When Boston Ballet artist Dawn Atkins was a little girl, she set a goal: to be a principal dancer by age 21. More specifically, a principal at New York City Ballet. Atkins was a successful student, joining Boston Ballet School's trainee program in 2011. She moved up to Boston Ballet II the following year and was given a company contract in 2013. But it was after knee surgery in 2015 that Atkins completely changed her approach to dance goals. "I had to set small ones, like being able to plié on one leg," she remembers. "I learned that I had to be kind to myself and celebrate those little goals."
Goal setting can help you advance as a dancer and a person. But it's easy to overly focus on far-off accolades rather than on meaningful advancements that will take you to the next level. "One should aspire to have dreams, of course, but it is important to keep reality in perspective," advises Pittsburgh Ballet Theatre School co-director Dennis Marshall. Instead of tethering yourself to a dream that is ultimately out of your control, you can learn to set goals that will feed your dance career and your confidence.
Jenifer Ringer, director of the Colburn Dance Academy in Los Angeles, warns that dancers who try to hold themselves accountable to an ideal, rather than a reasonable goal, are far more likely to become discouraged. She advises her students to specifically avoid goals that are focused on title and accomplishment.
"I wouldn't say that I want to be a principal dancer in a specific company—a very small percentage of students will get there," she says. The purpose of goals, she adds, should be constructive improvement. "I think a better long-term goal is to be the best dancer you can possibly be and then see where that takes you."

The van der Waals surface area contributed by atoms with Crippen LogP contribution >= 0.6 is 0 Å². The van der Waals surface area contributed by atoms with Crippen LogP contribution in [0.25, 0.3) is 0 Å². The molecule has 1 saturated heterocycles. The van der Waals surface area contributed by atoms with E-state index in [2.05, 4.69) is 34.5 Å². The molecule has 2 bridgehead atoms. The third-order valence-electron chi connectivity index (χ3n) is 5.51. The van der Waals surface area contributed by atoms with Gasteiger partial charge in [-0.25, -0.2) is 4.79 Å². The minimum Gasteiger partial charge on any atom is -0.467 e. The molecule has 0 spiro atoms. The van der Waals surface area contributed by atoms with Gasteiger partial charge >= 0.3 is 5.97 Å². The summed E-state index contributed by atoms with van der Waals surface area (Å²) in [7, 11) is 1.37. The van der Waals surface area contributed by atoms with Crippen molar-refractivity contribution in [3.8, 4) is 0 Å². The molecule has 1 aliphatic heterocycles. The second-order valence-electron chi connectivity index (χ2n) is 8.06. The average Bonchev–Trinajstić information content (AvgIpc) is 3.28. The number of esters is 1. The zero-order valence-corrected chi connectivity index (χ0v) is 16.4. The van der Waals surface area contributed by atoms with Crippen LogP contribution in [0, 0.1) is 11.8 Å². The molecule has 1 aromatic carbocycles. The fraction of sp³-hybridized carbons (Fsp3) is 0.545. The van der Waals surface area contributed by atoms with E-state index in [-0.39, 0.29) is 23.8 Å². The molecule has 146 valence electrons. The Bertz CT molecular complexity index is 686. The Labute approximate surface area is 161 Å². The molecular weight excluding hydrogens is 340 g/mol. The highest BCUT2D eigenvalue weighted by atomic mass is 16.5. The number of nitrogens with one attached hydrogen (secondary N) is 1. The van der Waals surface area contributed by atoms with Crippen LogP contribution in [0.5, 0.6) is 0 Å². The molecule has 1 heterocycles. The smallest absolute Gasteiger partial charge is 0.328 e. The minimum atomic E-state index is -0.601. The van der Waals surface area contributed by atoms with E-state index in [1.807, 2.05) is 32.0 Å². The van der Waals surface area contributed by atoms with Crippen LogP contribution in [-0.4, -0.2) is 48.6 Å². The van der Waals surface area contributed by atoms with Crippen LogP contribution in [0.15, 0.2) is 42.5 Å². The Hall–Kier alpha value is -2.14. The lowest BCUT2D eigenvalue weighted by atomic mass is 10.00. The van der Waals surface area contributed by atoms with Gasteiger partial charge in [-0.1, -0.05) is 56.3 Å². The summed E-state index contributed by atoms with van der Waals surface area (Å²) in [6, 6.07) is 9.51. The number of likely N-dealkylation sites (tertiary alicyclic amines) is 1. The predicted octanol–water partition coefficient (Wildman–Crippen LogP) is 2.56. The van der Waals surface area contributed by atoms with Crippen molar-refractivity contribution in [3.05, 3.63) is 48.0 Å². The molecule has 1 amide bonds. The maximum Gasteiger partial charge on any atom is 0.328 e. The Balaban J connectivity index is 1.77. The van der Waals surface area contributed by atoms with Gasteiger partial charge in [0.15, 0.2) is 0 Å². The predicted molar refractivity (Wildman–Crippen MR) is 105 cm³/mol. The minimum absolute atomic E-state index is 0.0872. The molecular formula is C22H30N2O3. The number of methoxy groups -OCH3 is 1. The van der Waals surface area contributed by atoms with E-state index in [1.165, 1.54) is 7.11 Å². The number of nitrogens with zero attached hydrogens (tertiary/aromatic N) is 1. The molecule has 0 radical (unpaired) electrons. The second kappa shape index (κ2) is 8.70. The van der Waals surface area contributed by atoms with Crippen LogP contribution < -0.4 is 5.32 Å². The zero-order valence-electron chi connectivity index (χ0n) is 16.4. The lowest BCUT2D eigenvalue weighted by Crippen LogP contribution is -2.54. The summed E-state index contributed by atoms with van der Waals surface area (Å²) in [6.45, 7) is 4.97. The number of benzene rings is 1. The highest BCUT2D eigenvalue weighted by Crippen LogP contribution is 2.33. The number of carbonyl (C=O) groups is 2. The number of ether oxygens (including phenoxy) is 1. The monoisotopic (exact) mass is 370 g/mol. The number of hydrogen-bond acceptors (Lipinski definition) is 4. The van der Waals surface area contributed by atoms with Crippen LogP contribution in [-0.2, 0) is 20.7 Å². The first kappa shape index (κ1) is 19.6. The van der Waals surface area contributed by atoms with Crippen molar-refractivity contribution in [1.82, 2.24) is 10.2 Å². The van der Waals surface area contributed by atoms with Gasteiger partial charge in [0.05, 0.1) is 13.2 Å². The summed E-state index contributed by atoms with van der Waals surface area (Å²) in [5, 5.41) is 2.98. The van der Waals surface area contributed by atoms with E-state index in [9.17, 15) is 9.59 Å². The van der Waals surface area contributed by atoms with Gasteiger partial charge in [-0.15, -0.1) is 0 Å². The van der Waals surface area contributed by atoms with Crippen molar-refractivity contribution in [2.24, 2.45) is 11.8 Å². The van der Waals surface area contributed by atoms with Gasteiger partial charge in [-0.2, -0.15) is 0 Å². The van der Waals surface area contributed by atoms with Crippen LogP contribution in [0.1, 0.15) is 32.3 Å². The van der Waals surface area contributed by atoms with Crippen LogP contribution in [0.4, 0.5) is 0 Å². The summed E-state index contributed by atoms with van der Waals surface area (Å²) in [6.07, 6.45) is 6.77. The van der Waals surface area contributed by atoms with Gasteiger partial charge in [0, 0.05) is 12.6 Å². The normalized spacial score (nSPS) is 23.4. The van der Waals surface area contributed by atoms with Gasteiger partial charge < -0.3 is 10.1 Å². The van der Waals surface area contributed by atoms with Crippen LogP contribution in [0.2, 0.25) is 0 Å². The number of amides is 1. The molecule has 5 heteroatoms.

In retrospect, Atkins sees that the biggest problem with her childhood aspiration was that she had attached it to a timeline. "It is unreasonable to expect to be a principal dancer by 21," she laughs. "For one thing, I'm 23 now." Atkins notes that it's important to stay flexible in your expectations, since rising through the ranks is about the development of your art form, not your age. Her knee injury in 2015, followed by a stress reaction in her left fibula, meant that she had to completely reevaluate her trajectory.
Marshall teaching class at Pittsburgh Ballet Theatre School. Photo by Aimee DiAndrea, Courtesy PBT.
Long-term vs. Short-term Goals
While long-term goals are important, use them to inform your short-term goals rather than keeping your focus so far ahead of you. "I think students see these gorgeous dancers and they think they will never make it," says Ringer, "but really you just have to go to class every day and work." To avoid getting stuck in a frustrating cycle of disappointment because your dream feels too unattainable, Ringer suggests working backwards by creating yearly, weekly and daily goals to get you there.
Dr. Toby Diamond, a psychologist who works with students at Pacific Northwest Ballet School, notes that those smaller goals are crucial to improvement. Your instructors can help you establish them based on corrections they've given you in class. "If you aren't getting this kind of feedback from your teachers, don't be afraid to ask them to help you set reasonable goals," adds Diamond.
Be realistic about what you can actually accomplish in a day, a week or a month. Select short-term objectives that are truly achievable, such as practicing pirouettes to the left every day. "If my goal for today is to do a triple pirouette and I can't do one, then that is probably unrealistic," says Ringer. But aiming to do consistent triples in three months? "That may be achievable."